Picture this. A novella about two sisters: Sis and Amy. One of them alive, one of them dead. The living one muscular and feisty. The dead one reincarnated… as a chainsaw. Together they set off to get their revenge on Amy’s killers. Cue rampage, gore, mayhem. And, in case you missed it, a talking chainsaw.
With the library still closed I continue to read whatever books people throw at me. This week I’ve swapped my usual fiction for a true story: Hallie Rubenhold’s The Five. Its subtitle – The Untold Lives of the Women Killed by Jack the Ripper – tells one exactly what to expect: a story that has been told many times before and yet hasn’t. As Rubenhold rightly points out, the Ripper’s victims are often solely defined through their brief and fatal relation to their still unidentified killer. The Five aims to set this inaccuracy right and tell the untold stories of the victims’ lives rather than their deaths.
With the world still in peril and the library still shut, I’ve recently found myself reconsidering my own book shelves. I only own a handful of books, mostly because my voracious reading habit would otherwise become rather space-consuming and expensive, and I rarely reread books anyway. But since I don’t like to read from screens, which means ebooks are out, and no imminent end to the current lockdown seems likely, it looks like I’ll need to reconsider my principles.
Call Me By Your Name (2017) has been on my to-see-list ever since I failed to go and see it in the cinema when it was released. One of the reasons why I kept putting it off was the fact that the film is adapted from a novel. I’m biased, for I really like books, but I find that film adaptations rarely match up to the novels they are based on. But the trailer looked interesting, I’d been assured by several people that the film was worth watching, and with nothing better to do I decided to give it a go.
Many institutions and individual enthusiasts have started to share culture online, or had already started to do so long before we had even heard of Covid-19. If you’ve had enough Netflix to last you a lifetime and the thought of a jigsaw puzzle makes you cringe, here are a few places you can access from home to open your mind.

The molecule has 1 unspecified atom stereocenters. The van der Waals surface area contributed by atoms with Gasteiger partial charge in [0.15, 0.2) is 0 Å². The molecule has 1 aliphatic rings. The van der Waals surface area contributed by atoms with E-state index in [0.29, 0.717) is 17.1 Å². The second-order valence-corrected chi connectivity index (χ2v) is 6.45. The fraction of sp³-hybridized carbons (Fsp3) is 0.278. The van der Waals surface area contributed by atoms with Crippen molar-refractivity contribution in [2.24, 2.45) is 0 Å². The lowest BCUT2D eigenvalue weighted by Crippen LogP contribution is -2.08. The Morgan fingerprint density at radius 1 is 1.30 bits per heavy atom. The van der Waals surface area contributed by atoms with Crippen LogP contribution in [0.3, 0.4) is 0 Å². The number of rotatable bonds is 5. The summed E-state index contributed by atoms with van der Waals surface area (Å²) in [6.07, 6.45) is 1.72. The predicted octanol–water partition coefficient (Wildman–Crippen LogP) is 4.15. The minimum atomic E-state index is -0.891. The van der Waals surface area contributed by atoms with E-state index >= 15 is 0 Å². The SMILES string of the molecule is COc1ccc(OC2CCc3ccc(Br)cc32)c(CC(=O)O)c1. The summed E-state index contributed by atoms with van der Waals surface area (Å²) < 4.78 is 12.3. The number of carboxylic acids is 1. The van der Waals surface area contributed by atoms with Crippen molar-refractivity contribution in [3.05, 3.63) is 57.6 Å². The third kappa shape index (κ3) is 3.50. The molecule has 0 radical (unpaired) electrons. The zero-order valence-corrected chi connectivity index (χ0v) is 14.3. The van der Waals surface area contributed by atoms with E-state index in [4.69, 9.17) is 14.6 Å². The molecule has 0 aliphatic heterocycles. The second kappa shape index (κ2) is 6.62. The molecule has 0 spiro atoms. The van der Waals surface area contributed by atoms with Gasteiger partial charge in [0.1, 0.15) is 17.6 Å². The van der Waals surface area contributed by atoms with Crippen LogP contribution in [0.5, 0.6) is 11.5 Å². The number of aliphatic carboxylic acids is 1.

On day two of an almost complete lockdown, with nothing to do and nowhere to go apart from my NHS job, I’m feeling a need to write about literary escapism. My local library shut down indefinitely last Saturday, and although I’ve managed to get a stash of books that’ll last me a few weeks, I’m already missing my trips to pick up new ones. It’s all temporary, of course, and all for a good cause, but I’m probably not the only one for whom life feels rather odd and claustrophobic at the moment.
I love The Lighthouse. It’s been a while since I was this impressed by a film, or a book, or any work of art. Go and see it if you can, but go easy on the booze. And be nice to seagulls. You’ll find out why soon enough.
@OutpostTheFilm: A Review
For me, Outpost is not really about technology and the great big lights in the sky, but about the place of humanity in relation to them. A theme that should speak to anyone, regardless of your tastes…
Set in Seoul and packed with supreme ultraviolence, this novella about a secret vampire organization packs a real punch. Vampires.… Read more Butchers by Todd Sullivan: A Review
“The truth is stranger than fiction” is a somewhat tired cliché. But in case of Susan Faludi’s book In the Darkroom it is the best possible description of its content.